By Ian Kinchin
When I was actively researching biology (rather than education), a high point for me was when I was able to contribute to the naming of a new species (Bertolani and Kinchin, 1993). That was quite a buzz, and i still have a strange affection for Ramazzottius varieornatus – even though almost nobody has ever heard of it.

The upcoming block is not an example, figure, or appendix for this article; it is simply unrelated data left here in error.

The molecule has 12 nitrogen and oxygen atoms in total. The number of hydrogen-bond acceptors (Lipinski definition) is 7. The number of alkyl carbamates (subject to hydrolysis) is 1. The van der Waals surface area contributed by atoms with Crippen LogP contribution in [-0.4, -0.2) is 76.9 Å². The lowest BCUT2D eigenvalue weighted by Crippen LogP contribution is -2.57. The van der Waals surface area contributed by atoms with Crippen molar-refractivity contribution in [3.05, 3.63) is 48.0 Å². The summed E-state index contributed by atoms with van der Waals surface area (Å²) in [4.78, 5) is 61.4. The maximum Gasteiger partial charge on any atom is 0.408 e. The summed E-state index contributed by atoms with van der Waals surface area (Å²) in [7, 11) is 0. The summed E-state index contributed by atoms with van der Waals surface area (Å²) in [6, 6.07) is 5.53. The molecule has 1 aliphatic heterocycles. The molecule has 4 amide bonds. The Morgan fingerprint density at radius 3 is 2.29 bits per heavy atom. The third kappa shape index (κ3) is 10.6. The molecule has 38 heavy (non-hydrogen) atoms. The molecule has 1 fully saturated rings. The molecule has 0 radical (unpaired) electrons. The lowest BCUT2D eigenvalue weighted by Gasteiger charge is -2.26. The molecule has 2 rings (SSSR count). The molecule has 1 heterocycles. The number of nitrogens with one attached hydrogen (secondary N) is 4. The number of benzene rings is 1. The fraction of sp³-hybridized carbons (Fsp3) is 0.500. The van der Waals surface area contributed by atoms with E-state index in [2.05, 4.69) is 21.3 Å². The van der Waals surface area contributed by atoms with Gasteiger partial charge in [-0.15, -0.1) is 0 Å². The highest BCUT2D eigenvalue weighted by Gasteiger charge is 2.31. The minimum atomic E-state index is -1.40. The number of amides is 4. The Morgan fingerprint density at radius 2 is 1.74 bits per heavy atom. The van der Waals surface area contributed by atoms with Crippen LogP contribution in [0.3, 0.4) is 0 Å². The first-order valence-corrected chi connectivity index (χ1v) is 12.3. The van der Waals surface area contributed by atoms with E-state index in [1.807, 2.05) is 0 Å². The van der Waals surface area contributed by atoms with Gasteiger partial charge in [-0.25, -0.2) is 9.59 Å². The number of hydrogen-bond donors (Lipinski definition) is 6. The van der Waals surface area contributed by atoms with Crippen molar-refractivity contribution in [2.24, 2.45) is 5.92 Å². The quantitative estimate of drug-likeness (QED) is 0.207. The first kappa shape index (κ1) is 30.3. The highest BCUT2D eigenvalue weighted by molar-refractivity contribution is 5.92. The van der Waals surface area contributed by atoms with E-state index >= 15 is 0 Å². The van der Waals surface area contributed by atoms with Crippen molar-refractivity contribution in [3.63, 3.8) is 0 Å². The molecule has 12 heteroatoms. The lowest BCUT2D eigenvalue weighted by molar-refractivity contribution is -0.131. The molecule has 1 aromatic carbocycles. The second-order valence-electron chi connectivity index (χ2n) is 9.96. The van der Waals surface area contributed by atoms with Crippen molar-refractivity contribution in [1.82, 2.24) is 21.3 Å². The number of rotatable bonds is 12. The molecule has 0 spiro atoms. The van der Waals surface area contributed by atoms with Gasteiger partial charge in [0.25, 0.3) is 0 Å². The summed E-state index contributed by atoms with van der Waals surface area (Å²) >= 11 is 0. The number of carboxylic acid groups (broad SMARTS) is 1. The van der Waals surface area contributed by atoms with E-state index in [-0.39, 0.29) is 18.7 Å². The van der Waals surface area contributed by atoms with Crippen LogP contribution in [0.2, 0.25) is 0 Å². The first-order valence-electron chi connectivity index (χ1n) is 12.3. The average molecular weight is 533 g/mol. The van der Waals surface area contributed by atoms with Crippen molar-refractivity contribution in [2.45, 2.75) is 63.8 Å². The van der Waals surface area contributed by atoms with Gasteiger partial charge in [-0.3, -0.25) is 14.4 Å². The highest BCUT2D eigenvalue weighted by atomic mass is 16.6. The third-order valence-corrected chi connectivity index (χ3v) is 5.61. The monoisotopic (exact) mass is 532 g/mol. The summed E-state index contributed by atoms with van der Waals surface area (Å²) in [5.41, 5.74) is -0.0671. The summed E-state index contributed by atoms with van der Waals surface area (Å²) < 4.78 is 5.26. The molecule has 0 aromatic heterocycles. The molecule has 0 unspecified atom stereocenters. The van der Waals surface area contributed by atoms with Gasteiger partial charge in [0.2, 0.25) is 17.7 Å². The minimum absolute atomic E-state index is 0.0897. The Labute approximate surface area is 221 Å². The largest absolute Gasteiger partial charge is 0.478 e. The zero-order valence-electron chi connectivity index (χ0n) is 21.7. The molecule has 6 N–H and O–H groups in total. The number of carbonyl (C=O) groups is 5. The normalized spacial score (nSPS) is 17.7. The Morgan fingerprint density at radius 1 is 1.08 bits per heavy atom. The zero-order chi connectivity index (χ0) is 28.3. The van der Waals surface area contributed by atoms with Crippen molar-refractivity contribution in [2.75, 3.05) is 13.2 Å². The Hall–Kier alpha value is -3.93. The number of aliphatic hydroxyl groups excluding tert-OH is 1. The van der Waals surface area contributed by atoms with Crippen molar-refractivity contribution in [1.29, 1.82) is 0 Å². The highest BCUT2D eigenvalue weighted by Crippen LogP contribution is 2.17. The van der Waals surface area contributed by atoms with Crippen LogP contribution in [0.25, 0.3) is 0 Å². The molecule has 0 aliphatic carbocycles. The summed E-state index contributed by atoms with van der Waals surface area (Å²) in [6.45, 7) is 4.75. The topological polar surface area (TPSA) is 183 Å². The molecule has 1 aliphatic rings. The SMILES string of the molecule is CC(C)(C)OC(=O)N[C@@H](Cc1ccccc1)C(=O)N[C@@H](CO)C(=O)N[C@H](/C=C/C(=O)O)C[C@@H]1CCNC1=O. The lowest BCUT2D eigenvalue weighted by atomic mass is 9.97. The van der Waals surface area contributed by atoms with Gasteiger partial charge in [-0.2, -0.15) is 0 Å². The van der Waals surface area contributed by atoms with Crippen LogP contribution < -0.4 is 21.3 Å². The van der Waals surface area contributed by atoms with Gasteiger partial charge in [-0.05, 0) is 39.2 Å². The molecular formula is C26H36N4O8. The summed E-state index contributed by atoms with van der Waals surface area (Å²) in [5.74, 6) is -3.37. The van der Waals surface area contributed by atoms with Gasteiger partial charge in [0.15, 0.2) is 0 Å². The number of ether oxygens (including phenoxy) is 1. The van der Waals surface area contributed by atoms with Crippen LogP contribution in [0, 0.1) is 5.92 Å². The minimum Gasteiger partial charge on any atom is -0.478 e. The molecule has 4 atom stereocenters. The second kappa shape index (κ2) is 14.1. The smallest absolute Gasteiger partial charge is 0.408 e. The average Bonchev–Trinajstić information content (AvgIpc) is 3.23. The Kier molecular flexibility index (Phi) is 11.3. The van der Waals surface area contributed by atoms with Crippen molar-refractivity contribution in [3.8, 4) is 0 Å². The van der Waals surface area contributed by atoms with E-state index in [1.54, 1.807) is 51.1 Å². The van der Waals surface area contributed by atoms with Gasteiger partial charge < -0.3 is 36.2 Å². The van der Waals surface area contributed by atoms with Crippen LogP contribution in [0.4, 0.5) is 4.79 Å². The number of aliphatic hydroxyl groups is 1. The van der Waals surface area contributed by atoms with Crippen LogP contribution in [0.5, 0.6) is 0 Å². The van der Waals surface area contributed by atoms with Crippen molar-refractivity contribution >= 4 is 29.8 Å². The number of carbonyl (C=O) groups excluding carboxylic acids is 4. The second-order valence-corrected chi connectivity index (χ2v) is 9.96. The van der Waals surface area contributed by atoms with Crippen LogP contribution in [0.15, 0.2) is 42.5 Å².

The Tardigrada is a particularly fascinating group of invertebrate animals. Whilst tardigrades are basically aquatic animals, they are able to survive periods of drought by desiccating their bodies. When in this dry, dormant state, their bodies are extremely resistant to environmental extremes that would normally be fatal. The animals can stay in this state of suspended animation – described as anhydrobiosis (life without water) or cryptobiosis (hidden life) – for months or even years (see Mobjerg et al, 2011; Welnicz et al, 2011). Once favourable environmental conditions are restored, the animals are able to rehydrate and continue their lives. Continue reading